Six bodies have been recovered from a fast food outlet set ablaze by an angry mob after an attack on a Shia mosque in Karachi, rescuers say.
Angry protesters set a KFC outlet on fire
"They were apparently trapped in the burning building," fire brigade chief Kazim Ali told the BBC News website.
Five people were killed and about 20 others wounded in the suicide attack on the Shia mosque in central Karachi.
There have been numerous acts of sectarian and criminal violence in Karachi in recent years.
Last Friday, a suicide bomber in the capital, Islamabad, killed 19 people and wounded nearly 100 in an attack on a shrine where hundreds of Shias had gathered.
Shia leaders in Karachi have announced three days of mourning and urged their followers to remain peaceful.
In another incident on Tuesday, one person was killed in an attack on a Sunni mosque in Karachi.
The victims of Monday's mosque bombing included two people believed to have carried out the attack and a policeman.
A third attacker was injured and is in hospital.
Soon after the blast angry protesters set fire to a branch of Kentucky Fried Chicken.
Two petrol stations and several cars were also attacked as news of the mosque attack spread.
"We were stopped from reaching the affected area by the protesters," Mr Ali said.
The BBC's Aamer Ahmed Khan in Karachi says the restaurant was attacked because of its proximity to the mosque. KFC outlets, closely identified with the US, are frequently targeted during anti-American riots in Pakistan.
Firefighters entered the building to discover four charred bodies, two each at the ground and first floors.
May 2005: 19 killed and nearly 100 wounded in Islamabad mosque attack
March 2005: 43 Shias killed in a bomb blast in Fatehpur, Baluchistan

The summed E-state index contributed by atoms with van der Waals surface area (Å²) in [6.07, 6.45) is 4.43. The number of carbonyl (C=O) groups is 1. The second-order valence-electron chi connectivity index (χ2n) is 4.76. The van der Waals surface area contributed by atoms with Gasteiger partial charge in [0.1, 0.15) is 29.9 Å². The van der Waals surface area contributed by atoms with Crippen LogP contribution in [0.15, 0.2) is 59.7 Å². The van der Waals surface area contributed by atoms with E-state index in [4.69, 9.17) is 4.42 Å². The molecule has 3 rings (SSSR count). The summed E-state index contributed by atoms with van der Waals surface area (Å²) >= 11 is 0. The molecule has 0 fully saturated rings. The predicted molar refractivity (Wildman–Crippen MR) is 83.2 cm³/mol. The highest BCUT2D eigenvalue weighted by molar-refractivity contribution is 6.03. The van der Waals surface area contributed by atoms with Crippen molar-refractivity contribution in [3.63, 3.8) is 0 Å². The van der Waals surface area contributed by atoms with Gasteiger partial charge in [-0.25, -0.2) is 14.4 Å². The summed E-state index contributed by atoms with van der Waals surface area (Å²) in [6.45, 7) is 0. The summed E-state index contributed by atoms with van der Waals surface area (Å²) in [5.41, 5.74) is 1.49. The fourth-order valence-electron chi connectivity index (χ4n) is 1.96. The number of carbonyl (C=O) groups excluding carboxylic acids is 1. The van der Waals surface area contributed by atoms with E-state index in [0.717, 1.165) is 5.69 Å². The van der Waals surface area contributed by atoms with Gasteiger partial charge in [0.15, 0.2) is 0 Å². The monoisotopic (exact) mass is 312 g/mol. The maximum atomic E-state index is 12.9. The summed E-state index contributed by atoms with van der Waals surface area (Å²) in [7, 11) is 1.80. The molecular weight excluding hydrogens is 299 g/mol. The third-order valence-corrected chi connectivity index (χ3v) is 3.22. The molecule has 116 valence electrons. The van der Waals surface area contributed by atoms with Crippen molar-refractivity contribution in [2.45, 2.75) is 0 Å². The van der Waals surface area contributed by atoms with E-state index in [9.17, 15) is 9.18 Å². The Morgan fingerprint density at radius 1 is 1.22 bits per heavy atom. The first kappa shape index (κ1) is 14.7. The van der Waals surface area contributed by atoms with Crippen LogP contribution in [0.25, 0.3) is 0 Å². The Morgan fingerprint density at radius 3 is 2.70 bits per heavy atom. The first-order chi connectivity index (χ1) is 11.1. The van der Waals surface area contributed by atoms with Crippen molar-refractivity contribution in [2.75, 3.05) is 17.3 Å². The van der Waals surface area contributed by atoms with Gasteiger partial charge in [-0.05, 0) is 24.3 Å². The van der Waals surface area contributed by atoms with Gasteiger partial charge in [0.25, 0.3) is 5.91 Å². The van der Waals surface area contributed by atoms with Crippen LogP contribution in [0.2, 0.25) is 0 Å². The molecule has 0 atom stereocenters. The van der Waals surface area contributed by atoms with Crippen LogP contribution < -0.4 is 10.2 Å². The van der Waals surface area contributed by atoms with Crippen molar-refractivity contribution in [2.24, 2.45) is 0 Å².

Oct 2004: Car bomb in Multan kills 40 Sunnis
Oct 2004: 30 killed in a suicide attack on a Sialkot Shia mosque
May 2004: 20 killed in bombing of Shia mosque in Karachi
May 2004: 15 die in Karachi Shia mosque attack
Shortly afterwards, two more bodies were recovered from the freezer in the basement.
They had apparently frozen to death.
"Several eyewitnesses told us that there were 18 to 20 people inside the KFC when it was set ablaze," Mr Ali said.
"Most of them escaped by climbing up to the roof and jumping onto the adjacent building."
The dead were identified as KFC workers.
Mosque administrators across Karachi have been instructed to keep their doors closed during prayers. No vehicles are allowed to be parked around mosques at prayer times, police said.
Despite the new security measures, there was another attack on Tuesday, this time on a Sunni mosque in the Malir town area of the city.
Several armed men appeared around the mosque and opened fire, eye-witnesses said, leaving one person dead and several injured.
The area around Malir where the mosque is located has a mixed Shia-Sunni population.
In other parts of the city groups of men attacked and set light to vehicles, including the car of Qazi Hussain Ahmed, the leader of the six-party Islamic alliance, the MMA. He had been attending funeral prayers for leading local MMA politician Aslam Mujahid who was kidnapped and shot dead on Monday.
He was tipped to be the religious parties' candidate for Karachi mayor in local elections due in a few weeks.
Monday's violence started when three people walked into the Shia mosque and started firing in the air.
The Shia mosque was attacked when people had started to pray
"The bomber rushed to the spot where people had gathered to pray, and the next thing we heard was a loud explosion," mosque spokesman Shahzad Rizvi told BBC News.
"In the mayhem I heard the other two attackers begin firing."
Police are hoping to question the injured attacker currently undergoing treatment at a local hospital to find out who was behind the attack.
"He is still unconscious and we haven't had a chance to interrogate him as yet," chief of investigations Manzoor Moghul told the BBC News website.